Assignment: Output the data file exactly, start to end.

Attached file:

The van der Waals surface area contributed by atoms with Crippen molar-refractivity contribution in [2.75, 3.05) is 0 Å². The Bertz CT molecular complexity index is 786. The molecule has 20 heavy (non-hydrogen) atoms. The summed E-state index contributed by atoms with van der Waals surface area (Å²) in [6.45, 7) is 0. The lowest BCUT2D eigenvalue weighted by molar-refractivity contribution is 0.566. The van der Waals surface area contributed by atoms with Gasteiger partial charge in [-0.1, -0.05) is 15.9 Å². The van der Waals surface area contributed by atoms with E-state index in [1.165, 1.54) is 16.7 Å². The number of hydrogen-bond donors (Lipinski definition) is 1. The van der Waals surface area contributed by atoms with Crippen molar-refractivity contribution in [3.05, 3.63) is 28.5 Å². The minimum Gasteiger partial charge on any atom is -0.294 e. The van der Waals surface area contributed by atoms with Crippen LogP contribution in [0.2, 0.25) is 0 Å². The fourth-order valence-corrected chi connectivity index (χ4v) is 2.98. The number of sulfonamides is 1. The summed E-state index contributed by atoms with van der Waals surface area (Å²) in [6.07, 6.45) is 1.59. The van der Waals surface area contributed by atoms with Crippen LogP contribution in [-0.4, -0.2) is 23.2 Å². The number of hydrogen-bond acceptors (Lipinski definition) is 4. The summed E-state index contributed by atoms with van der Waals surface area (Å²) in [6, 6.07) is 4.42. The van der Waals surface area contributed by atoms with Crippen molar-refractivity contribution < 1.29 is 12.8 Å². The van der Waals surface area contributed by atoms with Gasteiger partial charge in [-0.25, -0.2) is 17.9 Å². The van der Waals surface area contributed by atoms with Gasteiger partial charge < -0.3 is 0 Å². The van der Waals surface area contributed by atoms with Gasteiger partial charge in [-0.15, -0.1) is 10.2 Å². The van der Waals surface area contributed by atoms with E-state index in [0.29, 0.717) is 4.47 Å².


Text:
The van der Waals surface area contributed by atoms with Crippen molar-refractivity contribution in [2.75, 3.05) is 0 Å². The Bertz CT molecular complexity index is 786. The molecule has 20 heavy (non-hydrogen) atoms. The summed E-state index contributed by atoms with van der Waals surface area (Å²) in [6.45, 7) is 0. The lowest BCUT2D eigenvalue weighted by molar-refractivity contribution is 0.566. The van der Waals surface area contributed by atoms with Gasteiger partial charge in [-0.1, -0.05) is 15.9 Å². The van der Waals surface area contributed by atoms with E-state index in [1.165, 1.54) is 16.7 Å². The number of hydrogen-bond donors (Lipinski definition) is 1. The van der Waals surface area contributed by atoms with Crippen molar-refractivity contribution in [3.05, 3.63) is 28.5 Å². The minimum Gasteiger partial charge on any atom is -0.294 e. The van der Waals surface area contributed by atoms with Crippen LogP contribution in [0.2, 0.25) is 0 Å². The fourth-order valence-corrected chi connectivity index (χ4v) is 2.98. The number of sulfonamides is 1. The summed E-state index contributed by atoms with van der Waals surface area (Å²) in [6.07, 6.45) is 1.59. The van der Waals surface area contributed by atoms with Crippen LogP contribution in [-0.4, -0.2) is 23.2 Å². The number of hydrogen-bond acceptors (Lipinski definition) is 4. The summed E-state index contributed by atoms with van der Waals surface area (Å²) in [6, 6.07) is 4.42. The van der Waals surface area contributed by atoms with Crippen molar-refractivity contribution < 1.29 is 12.8 Å². The van der Waals surface area contributed by atoms with Gasteiger partial charge in [-0.25, -0.2) is 17.9 Å². The van der Waals surface area contributed by atoms with Gasteiger partial charge < -0.3 is 0 Å². The van der Waals surface area contributed by atoms with Gasteiger partial charge in [-0.15, -0.1) is 10.2 Å². The van der Waals surface area contributed by atoms with E-state index in [0.29, 0.717) is 4.47 Å².